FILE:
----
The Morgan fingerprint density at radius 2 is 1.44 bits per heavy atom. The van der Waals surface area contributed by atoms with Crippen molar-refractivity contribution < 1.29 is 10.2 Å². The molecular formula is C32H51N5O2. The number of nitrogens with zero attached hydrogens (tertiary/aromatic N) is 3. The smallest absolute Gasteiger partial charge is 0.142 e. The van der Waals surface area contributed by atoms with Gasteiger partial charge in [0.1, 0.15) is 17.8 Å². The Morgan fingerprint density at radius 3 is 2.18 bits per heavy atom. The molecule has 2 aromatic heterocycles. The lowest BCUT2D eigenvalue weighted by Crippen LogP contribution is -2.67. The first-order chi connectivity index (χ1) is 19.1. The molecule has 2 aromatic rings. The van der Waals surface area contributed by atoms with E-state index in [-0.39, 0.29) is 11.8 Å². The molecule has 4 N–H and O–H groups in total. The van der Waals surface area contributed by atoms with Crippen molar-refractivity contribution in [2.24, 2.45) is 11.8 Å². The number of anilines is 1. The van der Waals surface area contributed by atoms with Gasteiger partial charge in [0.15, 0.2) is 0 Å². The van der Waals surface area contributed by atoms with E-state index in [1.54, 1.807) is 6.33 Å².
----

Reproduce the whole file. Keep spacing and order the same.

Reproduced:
The Morgan fingerprint density at radius 2 is 1.44 bits per heavy atom. The van der Waals surface area contributed by atoms with Crippen molar-refractivity contribution < 1.29 is 10.2 Å². The molecular formula is C32H51N5O2. The number of nitrogens with zero attached hydrogens (tertiary/aromatic N) is 3. The smallest absolute Gasteiger partial charge is 0.142 e. The van der Waals surface area contributed by atoms with Gasteiger partial charge in [0.1, 0.15) is 17.8 Å². The Morgan fingerprint density at radius 3 is 2.18 bits per heavy atom. The molecule has 2 aromatic heterocycles. The lowest BCUT2D eigenvalue weighted by Crippen LogP contribution is -2.67. The first-order chi connectivity index (χ1) is 19.1. The molecule has 2 aromatic rings. The van der Waals surface area contributed by atoms with E-state index in [-0.39, 0.29) is 11.8 Å². The molecule has 4 N–H and O–H groups in total. The van der Waals surface area contributed by atoms with Crippen molar-refractivity contribution in [2.24, 2.45) is 11.8 Å². The number of anilines is 1. The van der Waals surface area contributed by atoms with Gasteiger partial charge in [0.15, 0.2) is 0 Å². The van der Waals surface area contributed by atoms with E-state index in [1.54, 1.807) is 6.33 Å².